Canada's MDA Corp. says commercial satellite bidding activity is at record levels. Outgoing CEO Daniel Friedmann said he can't recall a similar level of activity for both geostationary and non-geostationary satellites. Space Systems Loral, owned by MDA, recently won contracts to build prototype satellites for proposed constellations by both Telesat and an unnamed but "well-funded" customer. Friedmann added that the company's satellite servicing development efforts, which have evolved into a U.S.-based one using an SSL bus, will depend on the status of servicing projects underway by NASA and DARPA. (5/4)

Orbital ATK Reports Dip in Revenues (Source: Orbital ATK)
Orbital ATK reported a small decline in adjusted revenue in its fiscal first quarter Thursday. The company reported revenues of $1.065 billion in the first quarter of 2016, compared to $1.116 billion in the first quarter of 2015, adjusted to account for the closing of the merger of Orbital Sciences and ATK last year. Operating income increased, though, from $116.7 million to $125.6 million. The company said revenues were affected by "timing on certain programs and milestone payments," but expected to see revenue and cash flow strengthen in the second half of the year. (5/4)

Vostochny Launch Delay Spurs Resignation (Source: Tass)
The one-day delay in the launch of a Soyuz rocket from Russia's new spaceport last week has cost the head of one company his job. Leonid Shalimov, director general of NPO Automatics, has resigned as the investigation into the technical problem that delayed the launch from the Vostochny Cosmodrome by one day continues. The head of Roscosmos said the scrub was most likely caused by a faulty cable supplied by NPO Automatics. (5/4)

Airbus Leads European Orbital Debris Effort (Source: Airbus)
Airbus Defence and Space will lead a European project to mitigate the growth of orbital debris. The company received a grant of more than $3.2 million from the EU's Horizon 2020 program for the Technology for Self-Removal of Spacecraft (TeSeR) project. That effort seeks to develop a module to remove spacecraft from orbit at their end of their lives. (5/4)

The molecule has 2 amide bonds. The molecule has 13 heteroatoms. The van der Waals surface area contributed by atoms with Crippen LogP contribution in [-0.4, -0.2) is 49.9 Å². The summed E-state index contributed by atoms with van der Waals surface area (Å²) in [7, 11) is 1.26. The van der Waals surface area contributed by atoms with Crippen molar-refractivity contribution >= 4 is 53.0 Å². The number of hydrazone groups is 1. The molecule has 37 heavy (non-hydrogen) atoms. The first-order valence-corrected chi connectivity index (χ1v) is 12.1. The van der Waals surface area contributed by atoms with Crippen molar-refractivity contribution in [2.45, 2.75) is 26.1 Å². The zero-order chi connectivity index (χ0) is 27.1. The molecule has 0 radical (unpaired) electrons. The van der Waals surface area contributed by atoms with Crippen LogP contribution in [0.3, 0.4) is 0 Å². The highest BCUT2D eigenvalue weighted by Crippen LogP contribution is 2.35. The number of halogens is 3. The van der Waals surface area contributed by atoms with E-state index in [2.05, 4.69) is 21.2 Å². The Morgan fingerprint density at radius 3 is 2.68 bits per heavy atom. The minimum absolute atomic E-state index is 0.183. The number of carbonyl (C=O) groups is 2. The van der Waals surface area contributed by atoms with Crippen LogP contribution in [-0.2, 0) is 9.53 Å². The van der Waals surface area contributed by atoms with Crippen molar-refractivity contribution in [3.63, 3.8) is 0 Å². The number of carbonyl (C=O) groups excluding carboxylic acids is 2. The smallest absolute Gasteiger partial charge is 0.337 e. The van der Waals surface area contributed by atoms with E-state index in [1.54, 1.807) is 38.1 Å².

Florida's Space Coast, Taking Off (Source: Forward Florida)
Having made history throughout its 54 years, NASA’s John F. Kennedy Space Center (KSC) on Merritt Island finds itself at the forefront of a burgeoning new industry. A potent formula of resiliency mixed with “The Right Stuff,” has KSC in the pilot’s seat and on course to keep making history in the growing $200 billion space commercialization industry. Click here. (5/4)

Planet Nine: A World That Shouldn't Exist (Source: Space Daily)
Earlier this year scientists presented evidence for Planet Nine, a Neptune-mass planet in an elliptical orbit 10 times farther from our Sun than Pluto. Since then theorists have puzzled over how this planet could end up in such a distant orbit. New research by astronomers at the Harvard-Smithsonian Center for Astrophysics (CfA) examines a number of scenarios and finds that most of them have low probabilities. Therefore, the presence of Planet Nine remains a bit of a mystery. Click here. (5/5)

Aerospace Corp. Selected to Perform Georgia Spaceport Safety Analysis (Source: SPACErePORT)
Camden County has hired Aerospace Corp. to perform the safety analysis for the proposed Georgia spaceport. Aerospace Corp. was among multiple candidate companies pre-approved by the FAA to perform the study. This kind of analysis is exhaustive and based on decades of experience with NASA, Air Force and commercial launch operations.

While an opposition group (SpaceportFacts) in Camden County complains that some safety concerns might be overlooked, it seems highly unlikely that any FAA-mandated analysis will disregard such concerns as part of their study. The real battle for opponents like the SpaceportFacts group will come after the safety analysis is completed if it finds that the proposed spaceport can effectively operate within the safety constraints required by the FAA.

That's when opponents and supporters will fight to convince Camden County and the State of Georgia that the spaceport is or is not a wise investment of tax dollars. There currently are too many spaceports in the U.S. to support the demand for spaceflight and several of them are being criticized as bad public investments despite their ability to operate safely. (5/5) 

Fermi Space Telescope Links Cosmic Neutrino to Blazar Blast (Source: SpaceFlight Insider)
Almost 10 billion years ago, a supermassive black hole at the center of a galaxy named PKS B1424-418 produced a powerful outburst. Light from the blast began arriving at Earth in 2012. Researchers using data from NASA's Fermi Gamma-ray Space Telescope and other space and ground-based observatories recently discovered a link between that event and a record-breaking cosmic neutrino observed in December 2012. (5/5)